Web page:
Global, Ireland Democracy, devolution and governance

Dublin’s citizen assembly – Looking at the future governance of Ireland’s capital


Photo by Gregory DALLEAU on Unsplash

Participatory assemblies addressing challenging pollical issues have been a feature of the Irish political landscape for over a decade. Most noteworthy would be the assemblies which addressed critical constitutional changes in regard to equality in marriage, the question of abortion and the challenges of climate change. The outcomes of the recommendations of the various assemblies set up to address these issues have ultimately resulted in a considerable shift in the constitutional and regulatory framework in Ireland, providing the scope for national political leaderships to base significant reforms on the outcomes of such participative platforms.

Now it is the turn of local government, at least as far as Dublin is concerned. Under the leadership of Jim Galvin, a former senior coach of the Dublin Football team and retired military pilot, the Irish Government has facilitated the establishment of an assembly drawn from the population of Dublin to examine the future governance requirements of one of Europe’s fastest-growing city regions.

The Assembly is being convened to consider the type of directly elected mayor and local government structures best suited for Dublin. It includes representatives of the general population, taking the unusual step of looking to include members that are not on the local electoral registers but who are residents of the city region as well as registered voters and local elected representatives from each local authority area in Dublin, the City Council, Fingal County Council, South Dublin County Council and Dun Laoghaire Rathdown County Council. Some 67 people along with 12 councillors and the chairman will use the next couple of months to come up with proposals to go back to the Government in terms of Dublin’s future governance.

Their thinking will focus on terms of reference which include:

  • The strengths and weaknesses of the current model of local government in Dublin;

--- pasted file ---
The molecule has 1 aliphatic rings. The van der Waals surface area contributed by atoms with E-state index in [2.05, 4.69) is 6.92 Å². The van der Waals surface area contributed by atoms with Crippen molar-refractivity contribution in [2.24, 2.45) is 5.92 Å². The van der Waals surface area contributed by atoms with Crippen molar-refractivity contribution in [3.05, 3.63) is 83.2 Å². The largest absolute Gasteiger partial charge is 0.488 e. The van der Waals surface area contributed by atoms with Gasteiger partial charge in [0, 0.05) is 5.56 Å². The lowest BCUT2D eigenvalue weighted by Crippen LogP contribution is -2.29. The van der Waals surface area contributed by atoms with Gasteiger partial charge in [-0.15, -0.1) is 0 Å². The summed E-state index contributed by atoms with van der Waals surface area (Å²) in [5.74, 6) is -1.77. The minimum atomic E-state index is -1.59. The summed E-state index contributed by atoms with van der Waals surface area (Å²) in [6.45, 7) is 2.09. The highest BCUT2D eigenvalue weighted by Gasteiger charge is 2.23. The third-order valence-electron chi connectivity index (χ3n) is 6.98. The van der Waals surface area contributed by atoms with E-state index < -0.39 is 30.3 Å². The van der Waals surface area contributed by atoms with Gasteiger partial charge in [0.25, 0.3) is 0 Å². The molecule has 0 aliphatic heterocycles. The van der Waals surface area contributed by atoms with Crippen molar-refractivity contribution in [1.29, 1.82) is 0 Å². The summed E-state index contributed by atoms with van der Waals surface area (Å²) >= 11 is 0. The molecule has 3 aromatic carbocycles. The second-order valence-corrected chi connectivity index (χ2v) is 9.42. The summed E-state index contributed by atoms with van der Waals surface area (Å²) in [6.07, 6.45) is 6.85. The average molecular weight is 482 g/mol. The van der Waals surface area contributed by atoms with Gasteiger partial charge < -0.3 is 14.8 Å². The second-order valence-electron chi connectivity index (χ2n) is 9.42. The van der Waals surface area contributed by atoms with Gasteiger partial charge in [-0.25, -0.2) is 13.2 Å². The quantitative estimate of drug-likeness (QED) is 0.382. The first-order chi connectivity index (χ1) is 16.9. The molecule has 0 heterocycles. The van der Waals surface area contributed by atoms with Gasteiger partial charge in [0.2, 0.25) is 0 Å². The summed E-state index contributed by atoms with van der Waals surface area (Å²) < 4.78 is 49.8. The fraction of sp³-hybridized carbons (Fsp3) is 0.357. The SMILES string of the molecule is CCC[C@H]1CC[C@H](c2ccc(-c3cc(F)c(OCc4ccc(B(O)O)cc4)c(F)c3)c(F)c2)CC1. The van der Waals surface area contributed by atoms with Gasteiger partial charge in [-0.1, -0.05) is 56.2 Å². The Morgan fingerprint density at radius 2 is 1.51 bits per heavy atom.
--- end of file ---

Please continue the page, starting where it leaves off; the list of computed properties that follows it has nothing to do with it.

• the potential benefits, risks, challenges and opportunities associated with a directly elected Mayor for Dublin;
  • what functions could be transferred from central government to regional or local government in Dublin, and how this should be funded;
  • the appropriate structure for local and regional government, councils and authorities, looking at models in other capital cities (e.g. a single elected Dublin authority with a mayor and no local councils, a two-tier structure like London or Paris with a mayor, regional assembly and local or borough councils, or a mayoral structure like Greater Manchester with a ‘super’ mayor sitting above the existing local authorities);
  • the perspectives of the general public, representative groups, advocacy groups, the sitting Councillors of the four local authorities, the Dublin Teachtaí Dála (members of Ireland’s Lower House in the Oireachtas or Parliament) and Members of the European Parliament, local authority senior officials and staff, experts and policy makers.

The first meeting of the Assembly started over the May bank holiday weekend. Proceedings from this first weekend can be assessed here and submissions have now been called for by the Assembly to aid in its considerations. One notable feature of the Assembly is that it is being supported by a number of the leading academic contributors to local government thinking in Ireland, something to be welcomed.

In addition, a further State-wide Assembly will simultaneously address the challenge of bio-diversity, marking an unusual twin-track approach to dealing with major institutional challenges confronting the Country. The terms of reference of this Assembly include:

  • the international, European, national, regional and local dimensions to the biodiversity emergency;
  • the threats presented by biodiversity loss and the opportunities to reverse this loss;
  • the main drivers of biodiversity loss, their impacts and the opportunity of addressing these drivers;
  • the perspectives of the general public, representative groups, advocacy groups, experts and policy makers on biodiversity loss, and its impact on Ireland;
  • opportunities to develop greater policy coherence and strategic synergies between biodiversity policy and other policy priorities including, but not limited to, economic development, climate action, sustainable development, agriculture and tourism;
  • opportunities to promote greater public understanding of, and support for, urgent action in response to the biodiversity emergency; and
  • opportunities to improve the State’s response to the challenge of biodiversity loss, how that response can best be resourced and implemented in a strategic and coordinated manner, and how progress can be measured.

It is expected that reports will issue by the end of the year presenting the Government with the opportunity to reflect upon and bring forward potential legislation to allow, in the case of the Dublin Assembly, a possible plebiscite regarding future institutional arrangements for the City Region.

LGIU will cover the ongoing considerations of the Dublin Assembly and will examine in detail its recommendations and their possible relevance to institutional reforms for city region governance across the globe.


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